For decades, Kuwait was a critical hub in North Korea’s network of foreign outposts. Every year, thousands of labourers would take an Air Koryo flight from Pyongyang via Islamabad before being dispatched to construction sites across the oil-rich Gulf state or elsewhere in the Middle East and Africa.
At its peak, the sweat of about 100,000 overseas workers generated as much as $500m hard currency a year for the nuclear-armed regime, according to US government estimates.
But a few years ago the flow of workers declined to a trickle as Kuwaiti authorities acted in accordance with UN sanctions banning the workers. Consular staff assigned to process the workers’ visas, contracts and their salaries were fast becoming obsolete — also curtailing their opportunities for kickbacks and smuggling schemes.
According to people familiar with an official cable sent to diplomats in Seoul in 2019, North Korea had struggled to afford the rent on its embassy in Kuwait and was forced to move to cheaper premises.
“Things were completely different after sanctions took effect,” says one person with knowledge of the situation.
The demise of the scheme to raise funds in the Gulf is one result of the 15-year-long campaign of increasingly harsh sanctions dubbed “maximum pressure”, led by the UN and the US, that have been designed to choke off the regime’s sources of income.
Yet despite some successes, experts say North Korea is still managing to find new ways to get around the sanctions, including cryptocurrency theft and lucrative cyber heists.
The sanctions ultimately cause more harm by pushing the secretive state deeper into its shell, some experts say. They add that there are clear signs that the state’s acquisition of stocks of nuclear and chemical weapons has not been curtailed by the sanctions regime.
Ordinary North Koreans have suffered as a result of the sanctions and their plight has worsened in the past 18 months: a crackdown on cross-border trade and travel — a bid by Pyongyang to keep the coronavirus pandemic at bay — has severed access to China, North Korea’s main economic lifeline. All the while, the lavish lifestyle of the leader Kim Jong Un and his court continues unabashed.
Rachel Lee, a former US government analyst now with the 38 North programme at the Stimson Center think-tank in Washington, describes the dichotomy as “two different worlds — there is definitely a disconnect between the lifestyle of not just the Kim family but the top elite, and the remainder of the population”.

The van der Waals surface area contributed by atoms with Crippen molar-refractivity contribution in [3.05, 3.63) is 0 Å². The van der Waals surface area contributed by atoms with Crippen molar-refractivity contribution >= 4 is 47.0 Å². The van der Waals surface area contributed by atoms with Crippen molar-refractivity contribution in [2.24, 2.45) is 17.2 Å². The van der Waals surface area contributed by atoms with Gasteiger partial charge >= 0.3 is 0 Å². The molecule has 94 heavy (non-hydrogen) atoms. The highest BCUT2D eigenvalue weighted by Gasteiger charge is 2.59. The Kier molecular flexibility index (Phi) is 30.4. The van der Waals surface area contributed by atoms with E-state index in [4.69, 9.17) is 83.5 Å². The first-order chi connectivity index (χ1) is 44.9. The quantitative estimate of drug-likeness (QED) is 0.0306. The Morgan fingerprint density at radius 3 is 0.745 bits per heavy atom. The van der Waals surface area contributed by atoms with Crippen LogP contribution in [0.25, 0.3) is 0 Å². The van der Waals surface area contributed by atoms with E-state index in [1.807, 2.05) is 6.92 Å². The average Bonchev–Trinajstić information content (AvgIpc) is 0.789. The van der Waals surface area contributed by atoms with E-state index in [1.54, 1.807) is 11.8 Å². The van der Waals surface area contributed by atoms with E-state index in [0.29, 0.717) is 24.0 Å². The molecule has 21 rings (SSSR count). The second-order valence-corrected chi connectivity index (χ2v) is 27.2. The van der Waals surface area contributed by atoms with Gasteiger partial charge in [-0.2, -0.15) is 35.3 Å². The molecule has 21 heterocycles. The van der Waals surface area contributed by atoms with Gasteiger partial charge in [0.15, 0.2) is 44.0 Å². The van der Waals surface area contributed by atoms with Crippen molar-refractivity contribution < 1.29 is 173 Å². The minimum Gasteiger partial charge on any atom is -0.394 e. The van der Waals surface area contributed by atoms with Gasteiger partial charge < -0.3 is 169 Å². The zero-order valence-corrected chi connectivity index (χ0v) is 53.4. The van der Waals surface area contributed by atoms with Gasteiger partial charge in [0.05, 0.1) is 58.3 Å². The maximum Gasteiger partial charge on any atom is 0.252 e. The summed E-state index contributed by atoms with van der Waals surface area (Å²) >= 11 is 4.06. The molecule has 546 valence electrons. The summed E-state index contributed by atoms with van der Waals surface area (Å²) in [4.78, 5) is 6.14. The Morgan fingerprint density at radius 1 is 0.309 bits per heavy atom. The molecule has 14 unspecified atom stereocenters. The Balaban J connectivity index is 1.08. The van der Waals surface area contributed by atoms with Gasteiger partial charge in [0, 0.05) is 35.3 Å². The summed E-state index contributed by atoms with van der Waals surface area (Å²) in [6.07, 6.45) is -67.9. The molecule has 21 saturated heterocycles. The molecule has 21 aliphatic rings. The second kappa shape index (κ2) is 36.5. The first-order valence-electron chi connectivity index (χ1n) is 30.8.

The failure of sanctions is prompting calls for President Joe Biden’s administration to overhaul what has been a de facto policy in four successive administrations.
“The original intention has not been achieved — North Korea’s nuclear weapons and missile capabilities have been strengthened,” says one former senior presidential adviser in Seoul who has dealt directly with Pyongyang. “Yet the collateral damage has been widespread. The North Korean people are suffering. Efforts towards reform and opening and a market system have been further delayed. But they cannot get away from it because sanctions have become a kind of theology in Washington, nobody can touch it.”
Violation and defection
North Korea’s overseas labourers are just one strand in a massive web of duplicitous schemes designed with a singular purpose: to bring in cash for the Kim regime. UN investigators, as well as law enforcement and military officials from scores of countries, have for years tracked individuals, companies and governments in order to stamp down on sanctions breaches.
A small sample of the alleged UN violations linked to Pyongyang’s foreign embassies in recent years include military delegations advising countries in Africa, Iranians suspected of smuggling gold and cash to North Korea, an attempted arms deal in Egypt and coal shipments brokered by Indonesian commodity traders.
Few nations have managed to avoid being touched by the Kim regime’s long tentacles. Between 2015 and 2017, North Korea procured luxury goods from as many as 90 countries, according to the Center for Advanced Defense Studies, a Washington research group.
For many experts, the state’s increased aptitude for cyber crime is of greater worry than where Kim sources his black Mercedes-Maybach limousines.
In March, a UN report included an estimate of cryptocurrency theft worth $316m from 2019 to November 2020. According to one complaint filed by the US justice department in August 2020, one hacker linked to North Korea “allegedly stole over $272,000 worth of alternative cryptocurrencies and tokens, including Proton Tokens, PlayGame tokens and IHT Real Estate Protocol [blockchain] tokens”.
“The targeting of virtual assets and virtual asset service providers is rampant,” says Stephanie Kleine-Ahlbrandt, who for five years until 2019 served as the finance and economics expert on the UN panel of experts tracking North Korean sanctions.